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- El Lazarillo de Tormes is generally considered the first of this genre.
- Don Quixote has some elements of this genre and is seen as picareque by non-Spanish speakers for its episodic plot and its Nested Story sequence. Spanish-speakers feel it's more an inversionnote .
- The Adventures of Huckleberry Finn
- Moll Flanders
- A Confederacy of Dunces
- Confessions of Felix Krull
- The Dying Earth series by Jack Vance
- Book of the New Sun by Gene Wolfe
- The Gentleman Bastard series
- Simplicius Simplicissimus (the English title of Der Abenteuerliche Simplicissimus), one of the earliest true novels in the German language.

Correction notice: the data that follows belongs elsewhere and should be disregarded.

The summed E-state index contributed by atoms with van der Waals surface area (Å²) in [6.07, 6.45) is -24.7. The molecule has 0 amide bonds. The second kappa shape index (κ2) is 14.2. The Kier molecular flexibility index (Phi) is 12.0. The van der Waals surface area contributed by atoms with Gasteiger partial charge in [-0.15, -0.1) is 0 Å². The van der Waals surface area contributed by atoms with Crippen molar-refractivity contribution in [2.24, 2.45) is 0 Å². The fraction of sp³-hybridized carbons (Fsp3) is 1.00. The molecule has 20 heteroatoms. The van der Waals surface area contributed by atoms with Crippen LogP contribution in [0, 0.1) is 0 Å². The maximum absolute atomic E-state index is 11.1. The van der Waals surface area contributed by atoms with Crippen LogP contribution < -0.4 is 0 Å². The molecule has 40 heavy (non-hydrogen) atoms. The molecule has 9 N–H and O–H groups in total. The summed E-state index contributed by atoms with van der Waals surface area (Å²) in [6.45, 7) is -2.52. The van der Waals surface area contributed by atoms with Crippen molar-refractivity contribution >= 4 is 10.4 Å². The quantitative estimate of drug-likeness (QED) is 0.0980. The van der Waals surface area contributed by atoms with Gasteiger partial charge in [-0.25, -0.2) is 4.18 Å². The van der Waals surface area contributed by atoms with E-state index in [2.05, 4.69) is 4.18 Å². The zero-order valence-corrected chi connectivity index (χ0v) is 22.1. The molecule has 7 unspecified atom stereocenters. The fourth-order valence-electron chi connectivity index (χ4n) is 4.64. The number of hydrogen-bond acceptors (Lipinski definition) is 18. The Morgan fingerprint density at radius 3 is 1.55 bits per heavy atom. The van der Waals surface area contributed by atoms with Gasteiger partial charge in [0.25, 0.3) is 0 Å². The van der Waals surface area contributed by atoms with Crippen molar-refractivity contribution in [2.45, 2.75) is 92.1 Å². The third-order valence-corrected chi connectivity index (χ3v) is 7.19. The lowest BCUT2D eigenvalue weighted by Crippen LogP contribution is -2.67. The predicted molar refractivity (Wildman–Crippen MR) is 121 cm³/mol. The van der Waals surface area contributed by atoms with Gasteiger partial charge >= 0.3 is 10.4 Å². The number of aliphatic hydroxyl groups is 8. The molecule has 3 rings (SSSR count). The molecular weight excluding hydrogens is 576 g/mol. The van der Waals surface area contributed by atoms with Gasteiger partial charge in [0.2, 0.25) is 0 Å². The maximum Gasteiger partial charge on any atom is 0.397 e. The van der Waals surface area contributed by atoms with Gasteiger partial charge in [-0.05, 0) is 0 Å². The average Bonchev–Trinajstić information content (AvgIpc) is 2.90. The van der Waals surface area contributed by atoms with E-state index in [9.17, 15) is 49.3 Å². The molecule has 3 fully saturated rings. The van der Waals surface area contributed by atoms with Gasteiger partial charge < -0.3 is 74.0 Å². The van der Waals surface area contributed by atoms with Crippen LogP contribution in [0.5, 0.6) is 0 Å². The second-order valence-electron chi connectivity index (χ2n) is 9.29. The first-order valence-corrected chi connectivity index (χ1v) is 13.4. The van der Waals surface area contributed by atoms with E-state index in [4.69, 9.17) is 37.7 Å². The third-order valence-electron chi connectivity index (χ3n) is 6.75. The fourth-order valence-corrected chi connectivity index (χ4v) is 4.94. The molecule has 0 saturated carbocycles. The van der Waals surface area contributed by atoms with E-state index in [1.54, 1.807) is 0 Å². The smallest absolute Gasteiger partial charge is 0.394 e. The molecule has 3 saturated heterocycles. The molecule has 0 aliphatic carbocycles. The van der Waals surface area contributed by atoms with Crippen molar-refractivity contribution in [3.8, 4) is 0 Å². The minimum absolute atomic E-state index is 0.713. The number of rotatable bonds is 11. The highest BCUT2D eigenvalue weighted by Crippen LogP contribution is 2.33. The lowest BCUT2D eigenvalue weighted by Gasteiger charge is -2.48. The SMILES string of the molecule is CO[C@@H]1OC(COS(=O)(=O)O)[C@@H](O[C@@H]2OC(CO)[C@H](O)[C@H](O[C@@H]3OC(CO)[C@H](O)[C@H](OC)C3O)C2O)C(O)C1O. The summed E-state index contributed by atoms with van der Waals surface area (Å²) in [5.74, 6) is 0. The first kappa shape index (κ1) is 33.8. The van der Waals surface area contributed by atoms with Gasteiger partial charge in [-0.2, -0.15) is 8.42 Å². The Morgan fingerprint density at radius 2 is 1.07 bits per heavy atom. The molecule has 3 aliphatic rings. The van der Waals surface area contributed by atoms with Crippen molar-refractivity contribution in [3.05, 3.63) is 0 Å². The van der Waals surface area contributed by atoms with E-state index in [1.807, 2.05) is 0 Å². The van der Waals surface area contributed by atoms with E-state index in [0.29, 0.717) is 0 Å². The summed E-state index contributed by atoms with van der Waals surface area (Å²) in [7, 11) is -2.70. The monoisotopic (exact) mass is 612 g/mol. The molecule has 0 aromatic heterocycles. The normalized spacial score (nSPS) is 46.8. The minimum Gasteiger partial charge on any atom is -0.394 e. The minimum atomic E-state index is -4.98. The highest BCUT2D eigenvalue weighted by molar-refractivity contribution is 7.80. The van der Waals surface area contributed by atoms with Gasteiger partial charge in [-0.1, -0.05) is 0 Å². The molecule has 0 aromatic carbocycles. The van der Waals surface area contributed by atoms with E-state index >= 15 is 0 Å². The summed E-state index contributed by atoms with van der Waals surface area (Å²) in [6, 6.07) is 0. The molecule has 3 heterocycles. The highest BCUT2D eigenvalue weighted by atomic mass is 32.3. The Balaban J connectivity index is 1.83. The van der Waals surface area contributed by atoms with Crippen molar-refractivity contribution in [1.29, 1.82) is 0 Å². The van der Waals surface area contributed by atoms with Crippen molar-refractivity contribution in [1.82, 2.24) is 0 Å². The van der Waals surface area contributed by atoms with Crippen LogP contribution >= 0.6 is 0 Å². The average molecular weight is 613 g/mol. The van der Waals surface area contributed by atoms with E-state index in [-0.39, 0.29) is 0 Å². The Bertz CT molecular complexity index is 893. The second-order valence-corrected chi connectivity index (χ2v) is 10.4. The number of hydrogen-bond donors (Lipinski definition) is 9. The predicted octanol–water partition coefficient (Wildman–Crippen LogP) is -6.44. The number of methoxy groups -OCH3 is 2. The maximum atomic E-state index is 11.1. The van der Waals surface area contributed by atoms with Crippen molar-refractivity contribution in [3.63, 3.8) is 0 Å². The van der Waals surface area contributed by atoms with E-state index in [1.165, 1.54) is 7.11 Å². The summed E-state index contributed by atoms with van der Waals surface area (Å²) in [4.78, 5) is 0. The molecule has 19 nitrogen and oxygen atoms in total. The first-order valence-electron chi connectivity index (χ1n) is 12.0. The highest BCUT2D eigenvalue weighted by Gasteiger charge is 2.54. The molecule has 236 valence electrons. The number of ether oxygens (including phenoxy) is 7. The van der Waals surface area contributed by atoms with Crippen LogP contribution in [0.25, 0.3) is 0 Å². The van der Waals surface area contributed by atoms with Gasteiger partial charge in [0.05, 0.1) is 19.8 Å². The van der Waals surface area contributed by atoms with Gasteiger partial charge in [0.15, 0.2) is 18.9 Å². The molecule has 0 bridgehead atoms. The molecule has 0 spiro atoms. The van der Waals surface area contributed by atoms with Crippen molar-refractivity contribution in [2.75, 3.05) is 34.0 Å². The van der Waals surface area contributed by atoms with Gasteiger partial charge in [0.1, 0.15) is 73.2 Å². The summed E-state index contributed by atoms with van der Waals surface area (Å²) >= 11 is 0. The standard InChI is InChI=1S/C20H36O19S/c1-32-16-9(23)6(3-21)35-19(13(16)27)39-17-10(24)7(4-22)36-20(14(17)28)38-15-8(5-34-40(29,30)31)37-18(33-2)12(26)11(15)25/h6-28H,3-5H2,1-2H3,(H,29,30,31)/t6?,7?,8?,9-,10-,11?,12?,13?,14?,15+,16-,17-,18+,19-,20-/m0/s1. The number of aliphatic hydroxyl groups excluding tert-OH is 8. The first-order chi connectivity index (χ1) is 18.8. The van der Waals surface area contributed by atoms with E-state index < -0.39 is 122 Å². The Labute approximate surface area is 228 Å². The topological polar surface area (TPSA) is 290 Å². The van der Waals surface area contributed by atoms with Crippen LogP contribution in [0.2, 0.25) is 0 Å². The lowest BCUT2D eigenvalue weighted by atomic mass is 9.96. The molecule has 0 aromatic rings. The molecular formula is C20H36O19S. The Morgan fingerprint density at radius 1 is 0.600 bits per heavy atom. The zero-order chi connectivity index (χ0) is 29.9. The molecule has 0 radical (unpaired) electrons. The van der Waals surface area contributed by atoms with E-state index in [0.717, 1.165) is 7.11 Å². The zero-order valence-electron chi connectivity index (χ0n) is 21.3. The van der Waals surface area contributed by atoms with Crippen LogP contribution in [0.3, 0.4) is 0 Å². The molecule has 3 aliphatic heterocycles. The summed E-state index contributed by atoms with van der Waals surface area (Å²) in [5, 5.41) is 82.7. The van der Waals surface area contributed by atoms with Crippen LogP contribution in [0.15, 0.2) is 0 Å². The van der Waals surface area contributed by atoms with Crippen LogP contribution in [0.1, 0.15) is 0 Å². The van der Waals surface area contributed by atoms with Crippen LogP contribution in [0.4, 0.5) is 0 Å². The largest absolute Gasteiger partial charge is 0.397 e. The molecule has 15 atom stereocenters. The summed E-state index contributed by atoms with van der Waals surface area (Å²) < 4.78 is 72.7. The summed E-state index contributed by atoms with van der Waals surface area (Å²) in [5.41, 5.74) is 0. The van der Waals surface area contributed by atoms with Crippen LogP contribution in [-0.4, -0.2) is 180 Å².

- The Unfortunate Traveller: or, the Life of Jack Wilton (1594) by Thomas Nashe.
- Cloud Atlas: Somni describes 'The Ghastly Ordeal of Timothy Cavendish' as such.
- Life of Pi
- The Satyricon
- ''Fly by Night'' and ''Fly Trap/Twilight Robbery'' by Frances Hardinge
- The Rincewind books in the Discworld series. Rincewind is basically just a selfish coward who travels around trying to survive the weird stuff happening around him.
- The Simpsons has many elements of the picaresque genre: Both Homer and Bart are notorious underperformers who avoid hard work and shirk their duties whenever possible, are generally irresponsible, treat their fellow men shabbily and take refuge to lies when it suits them, all the while being not especially bright. Yet they somehow always manage to avoid all serious consequences of their foolishness or egoism and are likable characters despite their many flaws.